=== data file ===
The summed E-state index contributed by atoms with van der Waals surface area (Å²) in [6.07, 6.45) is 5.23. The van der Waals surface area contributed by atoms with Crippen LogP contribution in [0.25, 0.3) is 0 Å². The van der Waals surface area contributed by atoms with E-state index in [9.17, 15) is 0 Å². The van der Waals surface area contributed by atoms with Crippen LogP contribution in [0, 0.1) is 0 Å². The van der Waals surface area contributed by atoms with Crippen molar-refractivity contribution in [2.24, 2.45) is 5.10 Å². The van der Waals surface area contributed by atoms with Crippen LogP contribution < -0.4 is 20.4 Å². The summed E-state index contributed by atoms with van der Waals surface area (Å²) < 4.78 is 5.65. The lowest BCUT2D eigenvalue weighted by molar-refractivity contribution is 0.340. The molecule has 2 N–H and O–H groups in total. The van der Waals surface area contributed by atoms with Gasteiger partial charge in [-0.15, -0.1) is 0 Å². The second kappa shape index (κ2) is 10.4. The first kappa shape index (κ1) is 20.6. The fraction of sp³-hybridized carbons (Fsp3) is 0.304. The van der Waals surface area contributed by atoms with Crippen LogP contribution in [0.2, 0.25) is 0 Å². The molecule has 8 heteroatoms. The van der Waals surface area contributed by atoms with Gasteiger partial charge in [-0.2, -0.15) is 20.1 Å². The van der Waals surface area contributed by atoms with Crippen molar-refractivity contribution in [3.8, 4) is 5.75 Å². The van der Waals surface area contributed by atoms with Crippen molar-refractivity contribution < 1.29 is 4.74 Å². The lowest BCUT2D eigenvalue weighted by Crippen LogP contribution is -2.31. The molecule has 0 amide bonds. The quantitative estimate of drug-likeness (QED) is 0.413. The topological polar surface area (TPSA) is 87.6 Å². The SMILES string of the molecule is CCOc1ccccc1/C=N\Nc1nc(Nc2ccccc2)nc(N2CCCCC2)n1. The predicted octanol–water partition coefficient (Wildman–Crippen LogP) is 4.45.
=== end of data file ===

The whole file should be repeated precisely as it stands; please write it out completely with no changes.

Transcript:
The summed E-state index contributed by atoms with van der Waals surface area (Å²) in [6.07, 6.45) is 5.23. The van der Waals surface area contributed by atoms with Crippen LogP contribution in [0.25, 0.3) is 0 Å². The van der Waals surface area contributed by atoms with E-state index in [9.17, 15) is 0 Å². The van der Waals surface area contributed by atoms with Crippen LogP contribution in [0, 0.1) is 0 Å². The van der Waals surface area contributed by atoms with Crippen molar-refractivity contribution in [2.24, 2.45) is 5.10 Å². The van der Waals surface area contributed by atoms with Crippen LogP contribution < -0.4 is 20.4 Å². The summed E-state index contributed by atoms with van der Waals surface area (Å²) < 4.78 is 5.65. The lowest BCUT2D eigenvalue weighted by molar-refractivity contribution is 0.340. The molecule has 2 N–H and O–H groups in total. The van der Waals surface area contributed by atoms with Gasteiger partial charge in [-0.15, -0.1) is 0 Å². The second kappa shape index (κ2) is 10.4. The first kappa shape index (κ1) is 20.6. The fraction of sp³-hybridized carbons (Fsp3) is 0.304. The van der Waals surface area contributed by atoms with Crippen LogP contribution in [0.2, 0.25) is 0 Å². The molecule has 8 heteroatoms. The van der Waals surface area contributed by atoms with Gasteiger partial charge in [-0.2, -0.15) is 20.1 Å². The van der Waals surface area contributed by atoms with Crippen molar-refractivity contribution in [3.8, 4) is 5.75 Å². The van der Waals surface area contributed by atoms with Crippen molar-refractivity contribution < 1.29 is 4.74 Å². The lowest BCUT2D eigenvalue weighted by Crippen LogP contribution is -2.31. The molecule has 0 amide bonds. The quantitative estimate of drug-likeness (QED) is 0.413. The topological polar surface area (TPSA) is 87.6 Å². The SMILES string of the molecule is CCOc1ccccc1/C=N\Nc1nc(Nc2ccccc2)nc(N2CCCCC2)n1. The predicted octanol–water partition coefficient (Wildman–Crippen LogP) is 4.45.